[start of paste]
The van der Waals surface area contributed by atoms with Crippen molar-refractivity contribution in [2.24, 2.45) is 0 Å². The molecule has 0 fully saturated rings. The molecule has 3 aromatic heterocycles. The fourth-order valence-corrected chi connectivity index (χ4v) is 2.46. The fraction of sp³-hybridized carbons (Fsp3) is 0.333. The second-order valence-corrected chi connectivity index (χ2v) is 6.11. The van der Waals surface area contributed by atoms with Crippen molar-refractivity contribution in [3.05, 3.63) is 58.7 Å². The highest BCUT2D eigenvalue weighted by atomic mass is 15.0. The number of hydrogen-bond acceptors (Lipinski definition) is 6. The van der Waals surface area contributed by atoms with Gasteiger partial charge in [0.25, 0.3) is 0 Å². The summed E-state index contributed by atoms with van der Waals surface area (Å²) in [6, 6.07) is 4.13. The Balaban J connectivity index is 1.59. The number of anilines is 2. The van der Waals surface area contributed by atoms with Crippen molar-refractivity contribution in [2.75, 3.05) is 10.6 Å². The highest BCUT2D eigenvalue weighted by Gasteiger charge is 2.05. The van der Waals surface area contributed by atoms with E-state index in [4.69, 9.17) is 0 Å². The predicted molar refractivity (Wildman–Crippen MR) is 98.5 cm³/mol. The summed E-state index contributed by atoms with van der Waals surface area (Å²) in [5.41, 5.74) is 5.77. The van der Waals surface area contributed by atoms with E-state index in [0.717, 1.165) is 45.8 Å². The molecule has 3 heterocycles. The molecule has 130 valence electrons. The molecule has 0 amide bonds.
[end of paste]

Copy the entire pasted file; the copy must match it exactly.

The van der Waals surface area contributed by atoms with Crippen molar-refractivity contribution in [2.24, 2.45) is 0 Å². The molecule has 0 fully saturated rings. The molecule has 3 aromatic heterocycles. The fourth-order valence-corrected chi connectivity index (χ4v) is 2.46. The fraction of sp³-hybridized carbons (Fsp3) is 0.333. The second-order valence-corrected chi connectivity index (χ2v) is 6.11. The van der Waals surface area contributed by atoms with Crippen molar-refractivity contribution in [3.05, 3.63) is 58.7 Å². The highest BCUT2D eigenvalue weighted by atomic mass is 15.0. The number of hydrogen-bond acceptors (Lipinski definition) is 6. The van der Waals surface area contributed by atoms with Gasteiger partial charge in [0.25, 0.3) is 0 Å². The summed E-state index contributed by atoms with van der Waals surface area (Å²) in [6, 6.07) is 4.13. The Balaban J connectivity index is 1.59. The number of anilines is 2. The van der Waals surface area contributed by atoms with Crippen molar-refractivity contribution in [2.75, 3.05) is 10.6 Å². The highest BCUT2D eigenvalue weighted by Gasteiger charge is 2.05. The van der Waals surface area contributed by atoms with E-state index in [4.69, 9.17) is 0 Å². The predicted molar refractivity (Wildman–Crippen MR) is 98.5 cm³/mol. The summed E-state index contributed by atoms with van der Waals surface area (Å²) in [5.41, 5.74) is 5.77. The van der Waals surface area contributed by atoms with E-state index in [0.717, 1.165) is 45.8 Å². The molecule has 3 heterocycles. The molecule has 130 valence electrons. The molecule has 0 amide bonds.